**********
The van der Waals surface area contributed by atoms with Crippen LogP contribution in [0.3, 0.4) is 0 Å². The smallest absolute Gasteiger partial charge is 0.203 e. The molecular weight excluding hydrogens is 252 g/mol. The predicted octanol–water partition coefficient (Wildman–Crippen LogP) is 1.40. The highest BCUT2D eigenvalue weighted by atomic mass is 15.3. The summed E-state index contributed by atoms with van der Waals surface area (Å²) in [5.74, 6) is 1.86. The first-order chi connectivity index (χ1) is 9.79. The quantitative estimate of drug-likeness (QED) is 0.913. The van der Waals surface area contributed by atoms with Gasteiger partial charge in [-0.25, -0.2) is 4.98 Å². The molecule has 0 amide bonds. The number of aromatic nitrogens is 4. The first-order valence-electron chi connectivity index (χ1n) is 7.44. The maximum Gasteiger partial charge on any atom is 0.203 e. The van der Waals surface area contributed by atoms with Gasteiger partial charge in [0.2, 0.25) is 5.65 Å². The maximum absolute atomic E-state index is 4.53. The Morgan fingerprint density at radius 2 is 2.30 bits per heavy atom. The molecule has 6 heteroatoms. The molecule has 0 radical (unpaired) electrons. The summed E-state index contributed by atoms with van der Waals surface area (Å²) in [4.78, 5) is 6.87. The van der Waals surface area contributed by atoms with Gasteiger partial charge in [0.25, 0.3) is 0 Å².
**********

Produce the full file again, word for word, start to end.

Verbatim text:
The van der Waals surface area contributed by atoms with Crippen LogP contribution in [0.3, 0.4) is 0 Å². The smallest absolute Gasteiger partial charge is 0.203 e. The molecular weight excluding hydrogens is 252 g/mol. The predicted octanol–water partition coefficient (Wildman–Crippen LogP) is 1.40. The highest BCUT2D eigenvalue weighted by atomic mass is 15.3. The summed E-state index contributed by atoms with van der Waals surface area (Å²) in [5.74, 6) is 1.86. The first-order chi connectivity index (χ1) is 9.79. The quantitative estimate of drug-likeness (QED) is 0.913. The van der Waals surface area contributed by atoms with Gasteiger partial charge in [-0.25, -0.2) is 4.98 Å². The molecule has 0 amide bonds. The number of aromatic nitrogens is 4. The first-order valence-electron chi connectivity index (χ1n) is 7.44. The maximum Gasteiger partial charge on any atom is 0.203 e. The van der Waals surface area contributed by atoms with Gasteiger partial charge in [0.2, 0.25) is 5.65 Å². The maximum absolute atomic E-state index is 4.53. The Morgan fingerprint density at radius 2 is 2.30 bits per heavy atom. The molecule has 6 heteroatoms. The molecule has 0 radical (unpaired) electrons. The summed E-state index contributed by atoms with van der Waals surface area (Å²) in [4.78, 5) is 6.87. The van der Waals surface area contributed by atoms with Gasteiger partial charge in [0.25, 0.3) is 0 Å².